There are two aspects to the China crisis that is worrying the world. One is the financial system that finds itself in a deep mess of its own making. The other is the inevitable economic slowdown.
Stomachs had churned on August 24, 2015, labelled “Black Monday”, when China’s stock market endured its biggest one-day fall since 2007. Since stock markets the world over are united by the same nervous system, the contagion spread to other places. Commodity prices tumbled below levels not seen since 1999. Germany’s DAX index dropped to more than 20% below its peak. American stocks whipsawed. It seemed like 2008 all over again.
It didn’t come to that. Stock markets are places mostly inhabited by irrational people, prone to irrational exuberances and gloom. Understandably so, for they make a living on the twists and turns of electronic highways on which travel money belonging to corporations, individual savers, pension funds, insurance companies and nations. The world has lived through stock market crises before and now has the means to recover fairly quickly from slumps. The Chinese slump passed, but the aftershocks are still being felt.
The fall in oil prices from $94.75 last year into the $30s and probably soon into the low $20s has had its effect on China’s giant export machine. China built huge capacities in anticipation of growth but did not anticipate the oil glut caused by new discoveries and shale oil in the US. Now, owing to the low prices, oil exporters are hurt and the world exim traffic has slowed down. However, this too shall pass and the world will get used to a lower economic trajectory. As will China.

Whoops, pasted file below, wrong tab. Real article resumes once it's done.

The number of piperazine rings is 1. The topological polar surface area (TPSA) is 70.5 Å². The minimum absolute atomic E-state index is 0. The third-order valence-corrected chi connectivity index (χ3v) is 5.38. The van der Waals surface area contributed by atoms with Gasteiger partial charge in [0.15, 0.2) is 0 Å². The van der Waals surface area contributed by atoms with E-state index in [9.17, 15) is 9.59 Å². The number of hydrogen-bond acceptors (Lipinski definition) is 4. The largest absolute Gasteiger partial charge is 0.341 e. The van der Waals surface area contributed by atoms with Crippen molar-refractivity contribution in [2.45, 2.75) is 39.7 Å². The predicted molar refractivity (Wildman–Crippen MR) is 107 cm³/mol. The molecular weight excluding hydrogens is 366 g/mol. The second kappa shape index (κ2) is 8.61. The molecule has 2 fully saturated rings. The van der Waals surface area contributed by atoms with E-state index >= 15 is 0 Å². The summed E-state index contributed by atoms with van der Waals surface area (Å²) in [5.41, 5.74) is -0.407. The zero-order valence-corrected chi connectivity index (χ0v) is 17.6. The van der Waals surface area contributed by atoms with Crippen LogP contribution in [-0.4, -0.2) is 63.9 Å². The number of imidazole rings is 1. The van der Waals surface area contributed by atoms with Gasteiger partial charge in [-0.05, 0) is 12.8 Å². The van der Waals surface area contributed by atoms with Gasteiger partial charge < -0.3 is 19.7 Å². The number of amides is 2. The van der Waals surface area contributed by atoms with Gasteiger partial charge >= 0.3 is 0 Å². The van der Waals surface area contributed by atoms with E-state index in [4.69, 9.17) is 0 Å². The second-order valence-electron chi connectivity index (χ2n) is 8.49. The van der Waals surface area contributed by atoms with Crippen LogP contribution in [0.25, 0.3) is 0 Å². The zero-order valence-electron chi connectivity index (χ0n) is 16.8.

Unfortunately for China, it has simultaneously hit an impenetrable economic wall. The People’s Republic has a people crisis – it has now stopped growing and is getting old. The reason is paradoxical. China’s one-child policy worked exceedingly well for it in the past. By preventing almost 400 million births since 1979, it gave the Chinese greater prosperity. It is estimated that between 1980 and 2010, the effect of a favourable population age structure accounted for between 15% and 25% of per capita GDP growth.
That bonus to the demographic dividend has now ended. China’s population is expected to stabilise in 2030 at 1.391 billion, moving at a slow crawl from 1.330 billion in 2010. In 2050, China is projected to decline to 1.303 billion.
The flattening population and its somewhat unfavourable demographic profile has been causing concern in China for some years now. In 2013, the Communist Party of China’s Central Committee allowed couples to have a second child if one parent was an only child. But Chinese families have got used to one child existence. The demographic wall is not going to be crossed, and China’s workforce is not growing any more.
Whereas China added as many as 90 million individuals to its workforce from 2005 to 2015, in the decade from 2015, it will, at present trends, add only 5 million. In 2010, there were 116 million people aged 20 to 24. By 2020, the number will fall by 20% to 94 million. The size of the young population aged 20-24 will only be 67 million by 2030, less than 60% of the figure in 2010.